In a year that has cost me a lot I find myself scratching around to think of the small positives. I have found one. It’s potholes.

After a week of sub-zero temperatures we’d normally find ourselves driving on crumbling roads. The water gets in the cracks, it freezes and expands, and then melts leaving a crack. It’s fascinating science but it’s far more annoying when you feel your wheel bang into a hole that’s been left.

By late February we have holes in the road and the daylight hours are short enough to make sure we can hardly see the potential hazards coming up. We find ourselves dodging the holes using The Force.

This year I haven’t suffered that. It’s because I haven’t been driving anywhere because my stand-up career is on hold, but still, there is a positive.

I’d hope that this year could see an improvement in the pothole situation. Swindon Borough Council is set to receive £4.9m of government funding to pour into potholes.

You’d hope they don’t pour it in literally, but that might not be as pointless as some of the fixes you see on the road.

I have seen potholes repairs where they have cut up a square around the hole and filled it in. The corners will last till the next bout of cold weather and then they start peeling up again.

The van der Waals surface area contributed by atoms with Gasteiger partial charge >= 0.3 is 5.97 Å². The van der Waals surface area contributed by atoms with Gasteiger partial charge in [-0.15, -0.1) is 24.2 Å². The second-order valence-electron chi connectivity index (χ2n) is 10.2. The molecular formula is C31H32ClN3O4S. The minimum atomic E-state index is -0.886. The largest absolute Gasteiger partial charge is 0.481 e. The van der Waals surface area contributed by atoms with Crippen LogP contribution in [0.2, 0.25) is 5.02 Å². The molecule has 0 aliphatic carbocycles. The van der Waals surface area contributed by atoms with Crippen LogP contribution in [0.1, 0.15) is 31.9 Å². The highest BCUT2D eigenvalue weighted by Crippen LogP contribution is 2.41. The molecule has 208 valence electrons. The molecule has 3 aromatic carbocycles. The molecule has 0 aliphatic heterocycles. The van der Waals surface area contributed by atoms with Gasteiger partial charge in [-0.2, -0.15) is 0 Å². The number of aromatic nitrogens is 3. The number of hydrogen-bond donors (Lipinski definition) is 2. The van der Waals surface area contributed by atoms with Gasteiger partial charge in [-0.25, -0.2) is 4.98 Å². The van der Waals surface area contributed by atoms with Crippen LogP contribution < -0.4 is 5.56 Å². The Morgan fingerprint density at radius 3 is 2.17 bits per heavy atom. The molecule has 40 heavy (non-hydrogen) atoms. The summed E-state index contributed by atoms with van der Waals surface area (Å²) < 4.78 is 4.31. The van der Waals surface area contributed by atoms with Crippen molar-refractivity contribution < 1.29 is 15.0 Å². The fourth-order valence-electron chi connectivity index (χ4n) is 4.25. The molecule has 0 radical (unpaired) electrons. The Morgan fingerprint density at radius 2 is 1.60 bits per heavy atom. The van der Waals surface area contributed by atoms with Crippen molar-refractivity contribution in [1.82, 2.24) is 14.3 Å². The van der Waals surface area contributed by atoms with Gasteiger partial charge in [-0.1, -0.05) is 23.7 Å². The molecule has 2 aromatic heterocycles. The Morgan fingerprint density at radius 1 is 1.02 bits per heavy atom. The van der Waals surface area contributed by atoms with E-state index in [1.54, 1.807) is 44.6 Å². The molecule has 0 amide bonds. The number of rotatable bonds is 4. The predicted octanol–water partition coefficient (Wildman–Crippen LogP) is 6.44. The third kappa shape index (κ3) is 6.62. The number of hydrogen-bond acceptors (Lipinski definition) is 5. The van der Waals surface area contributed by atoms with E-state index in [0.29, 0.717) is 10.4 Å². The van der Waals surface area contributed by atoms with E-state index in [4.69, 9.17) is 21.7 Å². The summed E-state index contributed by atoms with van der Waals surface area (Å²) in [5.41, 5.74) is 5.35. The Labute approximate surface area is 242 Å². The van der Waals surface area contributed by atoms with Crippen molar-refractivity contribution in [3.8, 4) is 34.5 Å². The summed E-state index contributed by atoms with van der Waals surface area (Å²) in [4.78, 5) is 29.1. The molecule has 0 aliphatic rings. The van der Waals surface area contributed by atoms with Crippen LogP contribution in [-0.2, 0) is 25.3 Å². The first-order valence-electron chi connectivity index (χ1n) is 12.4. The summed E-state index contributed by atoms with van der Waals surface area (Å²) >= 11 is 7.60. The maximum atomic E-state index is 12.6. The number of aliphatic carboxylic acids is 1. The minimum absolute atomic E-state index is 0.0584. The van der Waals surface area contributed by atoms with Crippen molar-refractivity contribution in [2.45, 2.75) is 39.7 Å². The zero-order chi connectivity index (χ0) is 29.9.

The cynical part of me thinks this system was developed to make sure the pothole fixers are in work again 12 months later. If you need to fix your last fix you’re in a job for life.

I am still grateful that the money is being given to work on the roads. These days the car driver is considered the villain of the piece. There are probably people who think that potholes should be left, like Mother Nature’s naturally occurring speed-humps.

If we are thinking about saving the planet surely we should try to avoid having our cars braking needlessly to avoiding swerving into traffic to miss a pothole.

Walking, cycling and using public transport are all great, and when it is easier to do one of those options I’ll leave the car at home, but we should entice people out of their cars, not punish then for not cycling three junctions of the M4.

The good news is, potholes affect all road users including cyclists, motorbike riders and even those people you see on e-scooters. We can tell ourselves that we’re spending this money on making the roads better for them and secretly help the motorist without having to feel bad about it.